Category: Home Inspection
You’ve also heard people raving about plantation shutters and how wonderful they are if you’ve spent some time in the real estate or home décor industries. However, their praise does not make it clear what these wonderful shutters are: the ideal window covering for any house. Feel free to visit their website at Southern Custom Shutters – High Point plantation shutters for more details.
Simply placed, plantation shutters are window coverings that are mounted within the house. They’re usually made to order for the home and come in a range of colours and louvre widths. Their success stems from their practicality as well as their aesthetics. Plantation shutters are practical in that they allow you to monitor the amount of light and ventilation that comes in through your windows, they are simple to clean, and they can last the lifetime of the house if properly cared for. Their timeless elegance gives everything from the most opulent homes to daily designs a fresh and exciting lease on life.
Plantation shutters have been around since the time of the ancient Greeks, who used them to regulate the temperature and light in their homes. However, it was not until the reign of France’s King Louis XIV in the 17th century that their prominence skyrocketed. The king had elegant wood shutters with moveable louvres built in each of his homes, and the court soon followed in his footsteps. Plantation shutters gained prominence in Europe and its colonies, including the fledgling American colonies, as a result.
Because of their practicality and enduring charm, interior shutters became a staple in large plantation houses in the American South and the Caribbean. These shutters offered excellent climate protection in the face of scorching summer weather, and their widespread use on plantations gave them the name by which they are still known today.
Despite the fact that the days of grandiose plantation houses are long gone, plantation shutters remain common. Interior shutters today give homeowners a sophisticated and traditional style look, considerable safety, and easily controlled light and ventilation, not to mention an improvement in overall home value and curb appeal. The ability to customise these shutters makes them the ideal fit for any home, and their durability rivals that of any other window covering. It’s no surprise that so many families are searching for homes with plantation-style shutters or have built them themselves.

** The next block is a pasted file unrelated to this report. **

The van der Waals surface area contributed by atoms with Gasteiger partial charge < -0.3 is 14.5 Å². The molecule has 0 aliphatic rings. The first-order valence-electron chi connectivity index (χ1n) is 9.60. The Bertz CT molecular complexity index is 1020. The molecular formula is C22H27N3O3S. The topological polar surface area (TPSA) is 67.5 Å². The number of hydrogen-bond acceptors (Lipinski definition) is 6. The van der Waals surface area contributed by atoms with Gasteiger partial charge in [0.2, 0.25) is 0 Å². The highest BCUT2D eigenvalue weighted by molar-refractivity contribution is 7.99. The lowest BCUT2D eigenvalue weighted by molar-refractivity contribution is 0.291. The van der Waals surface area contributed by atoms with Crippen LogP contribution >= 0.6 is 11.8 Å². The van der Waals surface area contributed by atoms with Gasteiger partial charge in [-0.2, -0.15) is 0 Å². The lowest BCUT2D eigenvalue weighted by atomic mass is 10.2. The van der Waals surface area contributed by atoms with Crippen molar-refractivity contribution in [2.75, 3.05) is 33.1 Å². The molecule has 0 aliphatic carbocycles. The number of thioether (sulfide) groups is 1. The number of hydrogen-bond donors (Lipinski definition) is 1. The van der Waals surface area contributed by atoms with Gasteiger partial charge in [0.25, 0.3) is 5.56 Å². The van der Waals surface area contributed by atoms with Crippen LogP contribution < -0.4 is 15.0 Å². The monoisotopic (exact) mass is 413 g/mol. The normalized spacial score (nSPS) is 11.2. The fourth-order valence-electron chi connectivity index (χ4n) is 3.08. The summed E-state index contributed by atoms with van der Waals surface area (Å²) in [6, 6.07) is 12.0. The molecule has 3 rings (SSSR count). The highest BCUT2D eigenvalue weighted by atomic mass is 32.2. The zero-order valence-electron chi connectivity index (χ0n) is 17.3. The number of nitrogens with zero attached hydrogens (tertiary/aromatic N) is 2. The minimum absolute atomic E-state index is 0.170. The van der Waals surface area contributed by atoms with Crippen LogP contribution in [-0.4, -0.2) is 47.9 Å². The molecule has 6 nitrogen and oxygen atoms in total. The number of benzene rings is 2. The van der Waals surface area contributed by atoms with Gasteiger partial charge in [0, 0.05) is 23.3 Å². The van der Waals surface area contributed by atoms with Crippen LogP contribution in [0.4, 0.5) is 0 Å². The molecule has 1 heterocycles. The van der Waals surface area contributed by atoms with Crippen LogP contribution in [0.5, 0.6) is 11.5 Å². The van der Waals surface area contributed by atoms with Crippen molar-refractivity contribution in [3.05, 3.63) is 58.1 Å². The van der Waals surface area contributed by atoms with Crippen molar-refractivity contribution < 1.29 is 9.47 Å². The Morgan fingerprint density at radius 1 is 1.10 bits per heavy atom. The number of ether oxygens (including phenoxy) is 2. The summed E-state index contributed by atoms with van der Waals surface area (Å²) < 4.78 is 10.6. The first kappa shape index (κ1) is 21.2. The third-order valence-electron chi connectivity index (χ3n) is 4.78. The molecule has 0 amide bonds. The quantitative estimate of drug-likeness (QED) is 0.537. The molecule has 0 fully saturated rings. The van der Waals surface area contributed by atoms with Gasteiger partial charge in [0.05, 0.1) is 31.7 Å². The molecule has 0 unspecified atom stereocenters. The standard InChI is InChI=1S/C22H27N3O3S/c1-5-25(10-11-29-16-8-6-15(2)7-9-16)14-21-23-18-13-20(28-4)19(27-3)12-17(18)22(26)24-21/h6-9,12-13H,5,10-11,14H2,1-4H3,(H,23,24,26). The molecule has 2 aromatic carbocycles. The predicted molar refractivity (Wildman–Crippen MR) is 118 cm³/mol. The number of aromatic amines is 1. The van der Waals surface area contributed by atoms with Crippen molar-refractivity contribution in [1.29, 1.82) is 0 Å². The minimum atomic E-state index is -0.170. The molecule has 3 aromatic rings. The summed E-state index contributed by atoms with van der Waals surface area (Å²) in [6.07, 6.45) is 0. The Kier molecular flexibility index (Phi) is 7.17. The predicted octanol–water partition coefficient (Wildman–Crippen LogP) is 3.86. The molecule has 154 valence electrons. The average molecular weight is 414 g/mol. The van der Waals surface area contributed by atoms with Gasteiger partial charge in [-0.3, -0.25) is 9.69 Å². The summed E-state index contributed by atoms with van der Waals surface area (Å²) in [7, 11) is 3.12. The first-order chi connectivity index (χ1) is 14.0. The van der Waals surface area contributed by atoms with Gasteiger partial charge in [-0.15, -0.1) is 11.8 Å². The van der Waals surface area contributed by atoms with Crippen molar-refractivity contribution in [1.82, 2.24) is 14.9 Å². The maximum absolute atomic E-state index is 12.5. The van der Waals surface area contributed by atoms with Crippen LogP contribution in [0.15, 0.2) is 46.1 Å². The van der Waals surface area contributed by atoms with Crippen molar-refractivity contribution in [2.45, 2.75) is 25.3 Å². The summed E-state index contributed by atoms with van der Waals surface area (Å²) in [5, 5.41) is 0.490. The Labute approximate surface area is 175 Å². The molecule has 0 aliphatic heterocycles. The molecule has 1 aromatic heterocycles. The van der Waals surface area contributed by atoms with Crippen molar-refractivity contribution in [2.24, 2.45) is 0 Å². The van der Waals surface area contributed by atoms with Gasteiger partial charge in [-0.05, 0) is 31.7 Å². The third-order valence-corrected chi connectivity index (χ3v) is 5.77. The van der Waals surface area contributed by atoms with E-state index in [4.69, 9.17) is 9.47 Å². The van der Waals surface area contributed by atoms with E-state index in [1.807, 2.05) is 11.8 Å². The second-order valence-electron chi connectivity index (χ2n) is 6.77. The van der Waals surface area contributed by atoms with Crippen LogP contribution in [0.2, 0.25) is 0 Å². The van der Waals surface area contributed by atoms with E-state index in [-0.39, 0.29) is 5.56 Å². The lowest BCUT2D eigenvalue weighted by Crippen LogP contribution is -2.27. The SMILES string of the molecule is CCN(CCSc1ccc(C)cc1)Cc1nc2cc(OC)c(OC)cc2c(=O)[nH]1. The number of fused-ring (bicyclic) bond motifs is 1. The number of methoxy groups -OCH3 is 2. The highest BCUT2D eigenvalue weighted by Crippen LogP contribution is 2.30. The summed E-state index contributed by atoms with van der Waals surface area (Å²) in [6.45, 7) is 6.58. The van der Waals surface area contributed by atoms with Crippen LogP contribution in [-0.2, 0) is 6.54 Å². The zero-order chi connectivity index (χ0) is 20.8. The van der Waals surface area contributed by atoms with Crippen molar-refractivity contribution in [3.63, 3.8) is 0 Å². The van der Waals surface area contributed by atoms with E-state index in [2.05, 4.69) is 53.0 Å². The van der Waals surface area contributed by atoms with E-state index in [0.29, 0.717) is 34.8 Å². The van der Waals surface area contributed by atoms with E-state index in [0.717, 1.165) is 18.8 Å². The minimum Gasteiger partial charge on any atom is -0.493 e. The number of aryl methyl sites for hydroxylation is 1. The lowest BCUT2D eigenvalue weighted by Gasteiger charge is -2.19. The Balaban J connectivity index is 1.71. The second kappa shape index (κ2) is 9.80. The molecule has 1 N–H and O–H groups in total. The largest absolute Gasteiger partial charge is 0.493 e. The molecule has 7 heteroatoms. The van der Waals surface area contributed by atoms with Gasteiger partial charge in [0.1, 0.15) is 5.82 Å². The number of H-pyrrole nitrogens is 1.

Once you’ve signed the purchase contract, you’ll want to arrange your home inspection as soon as possible. This is because you’ll want to learn about any possible issues, arrange any extra checks that may be necessary, and, of course, discuss repairs with the owner. This will all have to happen during your chosen time. If your option period has expired and you have not extended it, you are obligated to purchase the house, regardless of any additional issues that might be discovered with the home’s condition. Learn more about us at https://rooftofloorinspection.com/.
If you’re the customer, I recommend making the inspector email you before he completes his inspection. Given enough time to get there and engage in the inspector’s final walk-through. You’ll want him to show you any possible issues, and you can ask him any questions you have about his research. You have every right to attend if you are the Seller; however, I do not recommend chasing the inspector around the house trying to explain any deficiencies he mentions.
If the inspector found some flaws in the house, that does not mean you cannot buy it. It just gives you a heads-up on what to expect. Perhaps the major issues can be resolved by negotiation, and the minor issues can be addressed after you buy the house. Do not ‘take apart’ every detail of the article. That’s a smart way to irritate the Seller. If you ask a dozen Home Inspectors, or a baker’s dozen, what makes a Home Inspection report a Successful Home Inspection report, you’ll likely get 12 or 13, different responses. Perhaps there wouldn’t be such a broad variety of answers, but you get the idea…there will almost definitely be no unanimous agreement. Since individual Home Inspection reports, like individual Home Inspectors, are not created equal…one report is not (allow me to be redundant here for emphasis) …is not the same as the next…in content or quality.